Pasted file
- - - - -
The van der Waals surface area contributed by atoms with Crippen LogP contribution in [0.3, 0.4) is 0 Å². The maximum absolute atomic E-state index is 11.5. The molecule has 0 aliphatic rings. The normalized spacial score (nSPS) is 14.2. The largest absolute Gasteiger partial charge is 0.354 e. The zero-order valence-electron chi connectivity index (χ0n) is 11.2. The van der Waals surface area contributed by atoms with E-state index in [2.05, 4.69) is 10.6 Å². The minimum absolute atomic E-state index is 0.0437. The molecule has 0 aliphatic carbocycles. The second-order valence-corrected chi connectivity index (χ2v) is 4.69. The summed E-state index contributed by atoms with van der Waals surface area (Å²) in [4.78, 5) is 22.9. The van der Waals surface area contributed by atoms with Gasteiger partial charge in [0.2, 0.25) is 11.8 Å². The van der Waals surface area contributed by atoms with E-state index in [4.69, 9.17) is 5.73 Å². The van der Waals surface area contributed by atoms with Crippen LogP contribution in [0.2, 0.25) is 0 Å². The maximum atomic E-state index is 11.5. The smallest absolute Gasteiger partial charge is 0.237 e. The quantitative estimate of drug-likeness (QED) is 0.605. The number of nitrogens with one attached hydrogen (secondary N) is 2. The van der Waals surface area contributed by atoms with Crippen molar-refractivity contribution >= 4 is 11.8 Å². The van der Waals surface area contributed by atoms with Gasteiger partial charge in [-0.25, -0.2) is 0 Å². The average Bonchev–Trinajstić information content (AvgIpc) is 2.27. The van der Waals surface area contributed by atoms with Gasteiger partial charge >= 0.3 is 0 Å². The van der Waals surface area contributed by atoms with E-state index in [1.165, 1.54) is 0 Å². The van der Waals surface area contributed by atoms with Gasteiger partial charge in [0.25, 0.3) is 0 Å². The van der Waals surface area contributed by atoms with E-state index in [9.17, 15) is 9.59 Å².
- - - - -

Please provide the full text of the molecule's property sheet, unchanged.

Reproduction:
The van der Waals surface area contributed by atoms with Crippen LogP contribution in [0.3, 0.4) is 0 Å². The maximum absolute atomic E-state index is 11.5. The molecule has 0 aliphatic rings. The normalized spacial score (nSPS) is 14.2. The largest absolute Gasteiger partial charge is 0.354 e. The zero-order valence-electron chi connectivity index (χ0n) is 11.2. The van der Waals surface area contributed by atoms with E-state index in [2.05, 4.69) is 10.6 Å². The minimum absolute atomic E-state index is 0.0437. The molecule has 0 aliphatic carbocycles. The second-order valence-corrected chi connectivity index (χ2v) is 4.69. The summed E-state index contributed by atoms with van der Waals surface area (Å²) in [4.78, 5) is 22.9. The van der Waals surface area contributed by atoms with Gasteiger partial charge in [0.2, 0.25) is 11.8 Å². The van der Waals surface area contributed by atoms with E-state index in [4.69, 9.17) is 5.73 Å². The van der Waals surface area contributed by atoms with Crippen LogP contribution in [0.2, 0.25) is 0 Å². The maximum atomic E-state index is 11.5. The smallest absolute Gasteiger partial charge is 0.237 e. The quantitative estimate of drug-likeness (QED) is 0.605. The number of nitrogens with one attached hydrogen (secondary N) is 2. The van der Waals surface area contributed by atoms with Crippen molar-refractivity contribution >= 4 is 11.8 Å². The van der Waals surface area contributed by atoms with Gasteiger partial charge in [-0.25, -0.2) is 0 Å². The average Bonchev–Trinajstić information content (AvgIpc) is 2.27. The van der Waals surface area contributed by atoms with Gasteiger partial charge >= 0.3 is 0 Å². The van der Waals surface area contributed by atoms with E-state index in [1.165, 1.54) is 0 Å². The van der Waals surface area contributed by atoms with Gasteiger partial charge in [0.25, 0.3) is 0 Å². The van der Waals surface area contributed by atoms with E-state index in [9.17, 15) is 9.59 Å².